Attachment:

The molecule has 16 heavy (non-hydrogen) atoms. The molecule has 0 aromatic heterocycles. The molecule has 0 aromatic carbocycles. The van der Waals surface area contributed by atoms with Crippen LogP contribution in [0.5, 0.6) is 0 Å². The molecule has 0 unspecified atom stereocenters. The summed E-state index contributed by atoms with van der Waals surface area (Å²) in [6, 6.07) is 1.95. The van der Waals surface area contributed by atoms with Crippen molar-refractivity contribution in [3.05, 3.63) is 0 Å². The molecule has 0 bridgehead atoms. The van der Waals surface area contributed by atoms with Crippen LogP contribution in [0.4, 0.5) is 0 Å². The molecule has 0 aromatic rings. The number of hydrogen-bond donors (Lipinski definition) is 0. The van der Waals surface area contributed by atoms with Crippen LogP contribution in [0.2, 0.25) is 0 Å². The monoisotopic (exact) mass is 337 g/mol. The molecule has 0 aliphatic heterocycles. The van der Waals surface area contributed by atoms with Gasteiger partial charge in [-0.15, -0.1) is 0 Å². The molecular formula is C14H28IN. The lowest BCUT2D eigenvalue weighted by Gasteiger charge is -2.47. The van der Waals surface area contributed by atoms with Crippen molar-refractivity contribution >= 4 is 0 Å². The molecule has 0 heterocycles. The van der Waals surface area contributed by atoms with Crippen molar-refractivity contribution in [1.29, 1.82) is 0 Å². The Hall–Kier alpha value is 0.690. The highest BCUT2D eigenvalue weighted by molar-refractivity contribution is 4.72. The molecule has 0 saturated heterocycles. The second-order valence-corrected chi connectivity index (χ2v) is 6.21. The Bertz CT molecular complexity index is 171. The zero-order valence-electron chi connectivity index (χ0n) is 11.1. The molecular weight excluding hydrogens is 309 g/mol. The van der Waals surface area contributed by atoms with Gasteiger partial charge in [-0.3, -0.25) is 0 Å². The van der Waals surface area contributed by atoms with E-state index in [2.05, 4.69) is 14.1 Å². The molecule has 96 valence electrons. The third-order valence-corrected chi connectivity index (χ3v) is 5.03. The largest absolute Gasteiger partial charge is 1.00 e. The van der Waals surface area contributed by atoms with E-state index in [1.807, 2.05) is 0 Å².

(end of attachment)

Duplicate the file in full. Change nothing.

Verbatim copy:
The molecule has 16 heavy (non-hydrogen) atoms. The molecule has 0 aromatic heterocycles. The molecule has 0 aromatic carbocycles. The van der Waals surface area contributed by atoms with Crippen LogP contribution in [0.5, 0.6) is 0 Å². The molecule has 0 unspecified atom stereocenters. The summed E-state index contributed by atoms with van der Waals surface area (Å²) in [6, 6.07) is 1.95. The van der Waals surface area contributed by atoms with Crippen molar-refractivity contribution in [3.05, 3.63) is 0 Å². The molecule has 0 bridgehead atoms. The van der Waals surface area contributed by atoms with Crippen LogP contribution in [0.4, 0.5) is 0 Å². The molecule has 0 aromatic rings. The number of hydrogen-bond donors (Lipinski definition) is 0. The van der Waals surface area contributed by atoms with Crippen LogP contribution in [0.2, 0.25) is 0 Å². The monoisotopic (exact) mass is 337 g/mol. The molecule has 0 aliphatic heterocycles. The van der Waals surface area contributed by atoms with Gasteiger partial charge in [-0.15, -0.1) is 0 Å². The molecular formula is C14H28IN. The lowest BCUT2D eigenvalue weighted by Gasteiger charge is -2.47. The van der Waals surface area contributed by atoms with Crippen molar-refractivity contribution >= 4 is 0 Å². The molecule has 0 heterocycles. The van der Waals surface area contributed by atoms with Crippen molar-refractivity contribution in [1.29, 1.82) is 0 Å². The Hall–Kier alpha value is 0.690. The highest BCUT2D eigenvalue weighted by molar-refractivity contribution is 4.72. The molecule has 0 saturated heterocycles. The second-order valence-corrected chi connectivity index (χ2v) is 6.21. The Bertz CT molecular complexity index is 171. The zero-order valence-electron chi connectivity index (χ0n) is 11.1. The molecular weight excluding hydrogens is 309 g/mol. The van der Waals surface area contributed by atoms with Gasteiger partial charge in [-0.3, -0.25) is 0 Å². The van der Waals surface area contributed by atoms with E-state index in [2.05, 4.69) is 14.1 Å². The molecule has 96 valence electrons. The third-order valence-corrected chi connectivity index (χ3v) is 5.03. The largest absolute Gasteiger partial charge is 1.00 e. The van der Waals surface area contributed by atoms with E-state index in [1.807, 2.05) is 0 Å².